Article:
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When war threatened the nation in the spring of 1861, thousands of soldiers flocked to Washington, D.C., to defend the capital. Photographers followed in their footsteps capturing camp scenes and portraits of untested, jubilant greenhorns in their new uniforms. It so happened that Alexander Gardner had just opened a new studio in the capital for the most notable photographer of his era – Mathew Brady. Gardner also took advantage of the coming storm to increase his business. All of the early war photographs were taken in studios or tents. No one had produced images in the field.

It wasn’t until September of 1862 that the first true images of war were produced. Antietam was the first battle to depict the grim and bloody truth of civil war through the lens of photographer Alexander Gardner and his assistant James Gibson. Gardner made two trips to Antietam. The first was just two days after the battle, the second, two weeks later when President Abraham Lincoln visited the battlefield.


After Gardner returned to Matthew Brady’s studio in Washington, prints were made of his negatives and were taken to New York City. As the photographs were something entirely new, images of dead Americans on a battlefield, Mathew Brady decided to display them immediately in his New York City gallery, which was located at Broadway and Tenth Street.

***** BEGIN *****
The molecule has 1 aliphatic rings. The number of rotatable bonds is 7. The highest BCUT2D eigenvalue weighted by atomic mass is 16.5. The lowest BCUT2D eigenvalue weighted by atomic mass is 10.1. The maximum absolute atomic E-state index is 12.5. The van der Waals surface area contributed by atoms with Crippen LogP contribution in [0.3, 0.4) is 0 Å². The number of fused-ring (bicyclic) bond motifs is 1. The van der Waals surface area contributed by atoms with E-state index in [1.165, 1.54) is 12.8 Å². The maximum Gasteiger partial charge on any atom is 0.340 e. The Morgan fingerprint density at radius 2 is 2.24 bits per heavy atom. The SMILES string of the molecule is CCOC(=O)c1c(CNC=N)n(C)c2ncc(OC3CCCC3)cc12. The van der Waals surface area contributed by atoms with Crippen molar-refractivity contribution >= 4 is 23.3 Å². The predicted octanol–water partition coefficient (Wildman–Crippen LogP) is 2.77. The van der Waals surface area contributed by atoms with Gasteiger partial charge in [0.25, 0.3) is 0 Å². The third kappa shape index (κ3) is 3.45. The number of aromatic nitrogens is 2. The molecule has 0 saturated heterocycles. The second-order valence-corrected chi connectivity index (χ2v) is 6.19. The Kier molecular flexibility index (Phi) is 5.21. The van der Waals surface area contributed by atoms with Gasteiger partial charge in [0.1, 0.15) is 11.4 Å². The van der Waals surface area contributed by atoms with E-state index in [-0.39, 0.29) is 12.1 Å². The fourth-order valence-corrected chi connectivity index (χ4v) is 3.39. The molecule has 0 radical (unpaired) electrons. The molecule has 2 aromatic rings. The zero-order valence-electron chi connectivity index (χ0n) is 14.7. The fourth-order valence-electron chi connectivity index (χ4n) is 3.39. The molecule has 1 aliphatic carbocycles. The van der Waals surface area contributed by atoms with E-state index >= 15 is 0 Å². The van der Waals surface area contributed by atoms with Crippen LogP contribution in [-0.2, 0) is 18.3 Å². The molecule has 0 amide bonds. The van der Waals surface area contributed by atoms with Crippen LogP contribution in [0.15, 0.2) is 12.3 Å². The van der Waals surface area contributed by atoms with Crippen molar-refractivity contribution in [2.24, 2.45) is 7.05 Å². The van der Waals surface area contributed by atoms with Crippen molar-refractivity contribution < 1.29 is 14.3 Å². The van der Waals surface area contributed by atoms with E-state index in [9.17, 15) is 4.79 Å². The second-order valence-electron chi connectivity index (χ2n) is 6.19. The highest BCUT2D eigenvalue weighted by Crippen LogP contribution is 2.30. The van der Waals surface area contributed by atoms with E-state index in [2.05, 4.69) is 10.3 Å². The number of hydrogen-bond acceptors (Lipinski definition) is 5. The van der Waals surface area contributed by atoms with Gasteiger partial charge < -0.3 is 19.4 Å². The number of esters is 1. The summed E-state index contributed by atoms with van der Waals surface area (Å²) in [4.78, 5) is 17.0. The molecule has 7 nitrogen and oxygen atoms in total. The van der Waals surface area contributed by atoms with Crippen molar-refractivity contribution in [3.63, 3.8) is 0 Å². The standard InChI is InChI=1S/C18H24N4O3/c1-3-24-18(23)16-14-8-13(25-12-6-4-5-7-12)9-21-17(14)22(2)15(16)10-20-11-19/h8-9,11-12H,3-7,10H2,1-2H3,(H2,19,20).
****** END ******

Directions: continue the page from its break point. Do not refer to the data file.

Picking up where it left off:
On October 6, 1862, a notice in the New York Times announced that photographs of Antietam were being displayed at Brady’s gallery. The brief article mentioned that the photographs show “blackened faces, distorted features, expressions most agonizing…” It also mentioned that the photographs could also be purchased at the gallery. New Yorkers flocked to see the Antietam photographs, and were fascinated and horrified.

On October 20th the New York Times posted a lengthy review of the exhibit at Brady’s New York gallery. One part of the review was read during Ken Burns’ “The Civil War” masterpiece some years ago.

“Mr. Brady has done something to bring home to us the terrible reality and earnestness of war. If he has not brought bodies and laid them in our dooryards and along the streets, he has done something very like it. At the door of his gallery hangs a little placard, “The Dead of Antietam.”